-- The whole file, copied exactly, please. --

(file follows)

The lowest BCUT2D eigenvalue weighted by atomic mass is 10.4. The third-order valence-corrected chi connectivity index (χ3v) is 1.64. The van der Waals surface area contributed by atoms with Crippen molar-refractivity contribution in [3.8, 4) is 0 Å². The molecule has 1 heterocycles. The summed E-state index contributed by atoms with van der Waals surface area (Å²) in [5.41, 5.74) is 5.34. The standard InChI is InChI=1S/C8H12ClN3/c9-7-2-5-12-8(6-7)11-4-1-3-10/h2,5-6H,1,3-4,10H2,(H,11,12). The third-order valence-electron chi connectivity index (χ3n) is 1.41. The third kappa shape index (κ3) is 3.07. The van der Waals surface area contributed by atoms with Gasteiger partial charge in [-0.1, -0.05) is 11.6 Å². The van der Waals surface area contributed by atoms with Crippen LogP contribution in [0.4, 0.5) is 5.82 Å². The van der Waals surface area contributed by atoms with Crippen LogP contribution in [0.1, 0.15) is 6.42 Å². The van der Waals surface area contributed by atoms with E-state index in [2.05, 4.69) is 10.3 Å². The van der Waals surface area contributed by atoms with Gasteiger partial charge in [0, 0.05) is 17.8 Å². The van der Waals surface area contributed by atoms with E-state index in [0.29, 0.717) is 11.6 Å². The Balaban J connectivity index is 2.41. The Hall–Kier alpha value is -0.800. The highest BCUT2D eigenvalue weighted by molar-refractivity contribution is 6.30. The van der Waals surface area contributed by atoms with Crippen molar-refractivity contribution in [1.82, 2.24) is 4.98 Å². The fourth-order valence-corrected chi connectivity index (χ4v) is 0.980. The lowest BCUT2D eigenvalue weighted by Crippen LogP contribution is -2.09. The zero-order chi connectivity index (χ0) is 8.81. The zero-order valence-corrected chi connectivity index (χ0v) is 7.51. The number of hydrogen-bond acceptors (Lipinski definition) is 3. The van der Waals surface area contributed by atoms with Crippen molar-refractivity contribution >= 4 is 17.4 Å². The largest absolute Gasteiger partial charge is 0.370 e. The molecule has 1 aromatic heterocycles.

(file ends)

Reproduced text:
The lowest BCUT2D eigenvalue weighted by atomic mass is 10.4. The third-order valence-corrected chi connectivity index (χ3v) is 1.64. The van der Waals surface area contributed by atoms with Crippen molar-refractivity contribution in [3.8, 4) is 0 Å². The molecule has 1 heterocycles. The summed E-state index contributed by atoms with van der Waals surface area (Å²) in [5.41, 5.74) is 5.34. The standard InChI is InChI=1S/C8H12ClN3/c9-7-2-5-12-8(6-7)11-4-1-3-10/h2,5-6H,1,3-4,10H2,(H,11,12). The third-order valence-electron chi connectivity index (χ3n) is 1.41. The third kappa shape index (κ3) is 3.07. The van der Waals surface area contributed by atoms with Gasteiger partial charge in [-0.1, -0.05) is 11.6 Å². The van der Waals surface area contributed by atoms with Crippen LogP contribution in [0.4, 0.5) is 5.82 Å². The van der Waals surface area contributed by atoms with Crippen LogP contribution in [0.1, 0.15) is 6.42 Å². The van der Waals surface area contributed by atoms with E-state index in [2.05, 4.69) is 10.3 Å². The van der Waals surface area contributed by atoms with Gasteiger partial charge in [0, 0.05) is 17.8 Å². The van der Waals surface area contributed by atoms with E-state index in [0.29, 0.717) is 11.6 Å². The Balaban J connectivity index is 2.41. The Hall–Kier alpha value is -0.800. The highest BCUT2D eigenvalue weighted by molar-refractivity contribution is 6.30. The van der Waals surface area contributed by atoms with Crippen molar-refractivity contribution in [1.82, 2.24) is 4.98 Å². The fourth-order valence-corrected chi connectivity index (χ4v) is 0.980. The lowest BCUT2D eigenvalue weighted by Crippen LogP contribution is -2.09. The zero-order chi connectivity index (χ0) is 8.81. The zero-order valence-corrected chi connectivity index (χ0v) is 7.51. The number of hydrogen-bond acceptors (Lipinski definition) is 3. The van der Waals surface area contributed by atoms with Crippen molar-refractivity contribution >= 4 is 17.4 Å². The largest absolute Gasteiger partial charge is 0.370 e. The molecule has 1 aromatic heterocycles.